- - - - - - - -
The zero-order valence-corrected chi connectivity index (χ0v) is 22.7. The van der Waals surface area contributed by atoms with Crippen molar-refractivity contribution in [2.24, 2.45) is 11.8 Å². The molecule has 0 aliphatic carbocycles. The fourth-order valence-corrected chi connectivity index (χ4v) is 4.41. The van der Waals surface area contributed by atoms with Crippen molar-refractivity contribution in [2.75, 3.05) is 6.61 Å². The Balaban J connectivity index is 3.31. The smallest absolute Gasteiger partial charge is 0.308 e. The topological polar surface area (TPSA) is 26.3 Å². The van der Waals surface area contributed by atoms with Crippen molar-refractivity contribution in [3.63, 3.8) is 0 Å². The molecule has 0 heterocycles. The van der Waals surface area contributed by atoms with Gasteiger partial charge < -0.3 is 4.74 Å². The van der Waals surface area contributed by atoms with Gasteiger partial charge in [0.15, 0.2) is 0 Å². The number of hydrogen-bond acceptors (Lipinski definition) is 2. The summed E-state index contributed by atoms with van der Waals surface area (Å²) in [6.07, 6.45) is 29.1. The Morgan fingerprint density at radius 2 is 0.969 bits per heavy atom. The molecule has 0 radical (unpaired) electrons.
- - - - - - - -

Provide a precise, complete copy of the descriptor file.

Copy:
The zero-order valence-corrected chi connectivity index (χ0v) is 22.7. The van der Waals surface area contributed by atoms with Crippen molar-refractivity contribution in [2.24, 2.45) is 11.8 Å². The molecule has 0 aliphatic carbocycles. The fourth-order valence-corrected chi connectivity index (χ4v) is 4.41. The van der Waals surface area contributed by atoms with Crippen molar-refractivity contribution in [2.75, 3.05) is 6.61 Å². The Balaban J connectivity index is 3.31. The smallest absolute Gasteiger partial charge is 0.308 e. The topological polar surface area (TPSA) is 26.3 Å². The van der Waals surface area contributed by atoms with Crippen molar-refractivity contribution in [3.63, 3.8) is 0 Å². The molecule has 0 heterocycles. The van der Waals surface area contributed by atoms with Gasteiger partial charge < -0.3 is 4.74 Å². The van der Waals surface area contributed by atoms with Gasteiger partial charge in [0.15, 0.2) is 0 Å². The number of hydrogen-bond acceptors (Lipinski definition) is 2. The summed E-state index contributed by atoms with van der Waals surface area (Å²) in [6.07, 6.45) is 29.1. The Morgan fingerprint density at radius 2 is 0.969 bits per heavy atom. The molecule has 0 radical (unpaired) electrons.